The soldiers were sitting around smoking cigarettes.  Another long day.  The villagers still coming to take bottles of water.  Very few spoke, nods and forced smiles were the only acknowledgements between them.  The houses that used to be there now just piles of rubble.  Makeshift tents housing whole families, quietly talking among themselves, the older members sleeping.

It had just been another hot summer’s day.  The sun shimmering off the water in the rice fields on the outskirts of the village.  The Himalayan foothills rising into the distance, growing ever higher.  Little snow left on the tops of the mountains.  The children walking and skipping to the old brick building that was their school.  An idyllic picture of life in this part of the world.

As the children sat down at their desks and the teacher quietened them down, everything began to shake.  The walls cracking, pieces of rock falling from the ceiling.  The children unable to move in their terror.  From the outside the building had almost disappeared.  A few children managing to overcome their fear and flee before it had all come down.

Standing high in the rice fields the farmers looked down on their village.  Few houses left standing.  Fear still keeping them rooted to the spot that they were standing in.  The ground beneath their feet still shaking.  Confusion, a complete disconnect from reality, unable to process what had just happened.  What had seemed like minutes were only seconds, in those seconds almost everything had gone.  And what about the children?

The sounds of wailing filled the air, despair and helplessness, not knowing what to do.  The men rushing towards the fallen school, moving bricks and rock.  Trying to move as much as they could before the ground shook again.  Listening for muffled cries to give them a sense of where to dig through the rubble.  Their houses could be rebuilt, the children couldn’t.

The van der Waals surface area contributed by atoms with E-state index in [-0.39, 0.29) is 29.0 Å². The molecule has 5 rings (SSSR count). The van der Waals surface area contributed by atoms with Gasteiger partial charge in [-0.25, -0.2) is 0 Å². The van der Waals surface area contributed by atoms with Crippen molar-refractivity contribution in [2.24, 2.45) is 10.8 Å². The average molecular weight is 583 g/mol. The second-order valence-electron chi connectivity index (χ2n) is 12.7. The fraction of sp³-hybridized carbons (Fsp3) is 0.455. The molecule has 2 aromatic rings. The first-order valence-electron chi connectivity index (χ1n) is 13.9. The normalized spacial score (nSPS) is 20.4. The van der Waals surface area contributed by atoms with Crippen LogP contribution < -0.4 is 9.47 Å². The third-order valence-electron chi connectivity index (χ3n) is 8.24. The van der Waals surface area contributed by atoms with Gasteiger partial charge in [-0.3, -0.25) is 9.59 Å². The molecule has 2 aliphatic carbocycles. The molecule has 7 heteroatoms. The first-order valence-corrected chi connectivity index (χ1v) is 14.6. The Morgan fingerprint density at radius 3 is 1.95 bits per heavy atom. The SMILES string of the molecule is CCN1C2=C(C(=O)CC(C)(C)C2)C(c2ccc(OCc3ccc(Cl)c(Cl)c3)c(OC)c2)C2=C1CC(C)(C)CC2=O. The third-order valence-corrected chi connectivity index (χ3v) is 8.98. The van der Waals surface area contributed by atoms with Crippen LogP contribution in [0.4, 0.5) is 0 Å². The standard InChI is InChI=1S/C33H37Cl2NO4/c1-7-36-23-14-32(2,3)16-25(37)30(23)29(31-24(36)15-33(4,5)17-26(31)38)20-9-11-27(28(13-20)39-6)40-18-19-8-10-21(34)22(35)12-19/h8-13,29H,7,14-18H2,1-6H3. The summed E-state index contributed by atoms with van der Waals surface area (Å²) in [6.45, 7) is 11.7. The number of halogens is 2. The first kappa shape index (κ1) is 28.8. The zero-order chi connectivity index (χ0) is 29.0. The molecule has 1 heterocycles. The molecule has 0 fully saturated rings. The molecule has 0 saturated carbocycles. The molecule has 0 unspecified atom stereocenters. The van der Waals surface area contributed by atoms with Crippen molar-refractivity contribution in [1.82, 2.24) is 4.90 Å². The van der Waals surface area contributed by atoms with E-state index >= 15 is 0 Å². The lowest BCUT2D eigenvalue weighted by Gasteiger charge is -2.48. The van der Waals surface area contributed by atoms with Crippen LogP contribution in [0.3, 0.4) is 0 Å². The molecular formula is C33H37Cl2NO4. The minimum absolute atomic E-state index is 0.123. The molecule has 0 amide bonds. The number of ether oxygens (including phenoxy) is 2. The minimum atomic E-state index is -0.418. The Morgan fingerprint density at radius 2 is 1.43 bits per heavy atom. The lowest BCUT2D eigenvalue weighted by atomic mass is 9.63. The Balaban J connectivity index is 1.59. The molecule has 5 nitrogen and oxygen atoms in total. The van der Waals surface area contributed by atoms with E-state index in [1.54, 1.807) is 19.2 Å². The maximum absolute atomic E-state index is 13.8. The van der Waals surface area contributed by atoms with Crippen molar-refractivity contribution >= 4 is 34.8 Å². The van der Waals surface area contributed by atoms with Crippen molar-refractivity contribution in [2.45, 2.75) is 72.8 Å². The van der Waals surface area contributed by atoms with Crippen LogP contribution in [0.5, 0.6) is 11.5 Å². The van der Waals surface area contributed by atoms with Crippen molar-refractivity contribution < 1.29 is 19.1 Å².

As the day wore on, they still dug.  The soldiers had began to arrive.  Bringing with them lights, water and food.  Trying to move the grief stricken villagers away from the school.  Grief does not listen to authority.  Arguments, not enough was being done to help them.  They were useless.  They didn’t want water or food, they don’t want to sit down.  They just want to find their children.

The soldiers were young.  Not long having left school themselves.  Trying to take control of a situation in which they had no experience.  They were here to keep peace, to try to help but they were being pushed away, all the anger and resentment being taken out on them.  They were as frightened as the people they were trying to control.

A moan from the rubble breaking the chaos that was breaking out.  Everyone stopping, looking towards the fallen school.  A small hand moving among the rocks.  All resentments and anger forgotten as they rushed to pull out the child.  Dazed and confused but unhurt.  The small girl giving hope, breaking tensions.  Now working together to rescue what they could.



2 thoughts on “Hope

  1. Pingback: traveling in the time of diarrhea | Musings of a Random Mind

  2. Pingback: NaPoWriMo – Day 16 – “My Kingdom For An Honest Newspaper Headline” by David Ellis | toofulltowrite (I've started so I'll finish)

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